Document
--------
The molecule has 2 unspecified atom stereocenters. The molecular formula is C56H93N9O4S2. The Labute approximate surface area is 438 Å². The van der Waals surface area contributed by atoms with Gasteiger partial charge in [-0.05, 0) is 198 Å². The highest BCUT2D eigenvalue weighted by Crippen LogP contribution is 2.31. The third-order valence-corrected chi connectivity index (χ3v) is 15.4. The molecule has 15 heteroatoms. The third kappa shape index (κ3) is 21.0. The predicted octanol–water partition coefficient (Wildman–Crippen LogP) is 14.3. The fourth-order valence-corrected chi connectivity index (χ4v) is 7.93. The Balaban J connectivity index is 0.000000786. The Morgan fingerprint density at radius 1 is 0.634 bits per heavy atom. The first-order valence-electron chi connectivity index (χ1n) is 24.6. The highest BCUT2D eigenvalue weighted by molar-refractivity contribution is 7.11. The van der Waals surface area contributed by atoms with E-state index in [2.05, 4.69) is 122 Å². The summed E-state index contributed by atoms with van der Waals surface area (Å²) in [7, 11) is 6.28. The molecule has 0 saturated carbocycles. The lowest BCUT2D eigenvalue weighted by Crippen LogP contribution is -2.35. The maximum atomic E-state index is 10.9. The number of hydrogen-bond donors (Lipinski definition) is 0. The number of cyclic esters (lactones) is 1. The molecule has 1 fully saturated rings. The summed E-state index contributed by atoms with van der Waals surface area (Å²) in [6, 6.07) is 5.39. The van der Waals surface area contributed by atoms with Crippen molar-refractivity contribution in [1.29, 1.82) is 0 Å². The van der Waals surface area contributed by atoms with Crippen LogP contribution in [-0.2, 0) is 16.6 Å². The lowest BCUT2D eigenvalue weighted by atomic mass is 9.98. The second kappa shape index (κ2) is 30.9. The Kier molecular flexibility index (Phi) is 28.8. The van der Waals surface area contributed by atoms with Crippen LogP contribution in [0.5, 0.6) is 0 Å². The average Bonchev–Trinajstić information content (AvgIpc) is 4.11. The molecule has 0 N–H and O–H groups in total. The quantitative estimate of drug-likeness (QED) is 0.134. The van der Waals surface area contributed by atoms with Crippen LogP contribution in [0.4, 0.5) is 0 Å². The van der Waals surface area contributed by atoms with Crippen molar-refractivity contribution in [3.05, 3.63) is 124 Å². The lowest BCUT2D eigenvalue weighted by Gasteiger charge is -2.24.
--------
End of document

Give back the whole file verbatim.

The molecule has 2 unspecified atom stereocenters. The molecular formula is C56H93N9O4S2. The Labute approximate surface area is 438 Å². The van der Waals surface area contributed by atoms with Gasteiger partial charge in [-0.05, 0) is 198 Å². The highest BCUT2D eigenvalue weighted by Crippen LogP contribution is 2.31. The third-order valence-corrected chi connectivity index (χ3v) is 15.4. The molecule has 15 heteroatoms. The third kappa shape index (κ3) is 21.0. The predicted octanol–water partition coefficient (Wildman–Crippen LogP) is 14.3. The fourth-order valence-corrected chi connectivity index (χ4v) is 7.93. The Balaban J connectivity index is 0.000000786. The Morgan fingerprint density at radius 1 is 0.634 bits per heavy atom. The first-order valence-electron chi connectivity index (χ1n) is 24.6. The highest BCUT2D eigenvalue weighted by molar-refractivity contribution is 7.11. The van der Waals surface area contributed by atoms with E-state index in [2.05, 4.69) is 122 Å². The summed E-state index contributed by atoms with van der Waals surface area (Å²) in [7, 11) is 6.28. The molecule has 0 saturated carbocycles. The lowest BCUT2D eigenvalue weighted by Crippen LogP contribution is -2.35. The maximum atomic E-state index is 10.9. The number of hydrogen-bond donors (Lipinski definition) is 0. The number of cyclic esters (lactones) is 1. The molecule has 1 fully saturated rings. The summed E-state index contributed by atoms with van der Waals surface area (Å²) in [6, 6.07) is 5.39. The van der Waals surface area contributed by atoms with Crippen molar-refractivity contribution in [1.29, 1.82) is 0 Å². The van der Waals surface area contributed by atoms with Crippen LogP contribution in [-0.2, 0) is 16.6 Å². The lowest BCUT2D eigenvalue weighted by atomic mass is 9.98. The second kappa shape index (κ2) is 30.9. The Kier molecular flexibility index (Phi) is 28.8. The van der Waals surface area contributed by atoms with Crippen LogP contribution in [0.5, 0.6) is 0 Å². The average Bonchev–Trinajstić information content (AvgIpc) is 4.11. The molecule has 0 N–H and O–H groups in total. The quantitative estimate of drug-likeness (QED) is 0.134. The van der Waals surface area contributed by atoms with Crippen LogP contribution in [0.4, 0.5) is 0 Å². The van der Waals surface area contributed by atoms with Crippen molar-refractivity contribution in [3.05, 3.63) is 124 Å². The lowest BCUT2D eigenvalue weighted by Gasteiger charge is -2.24.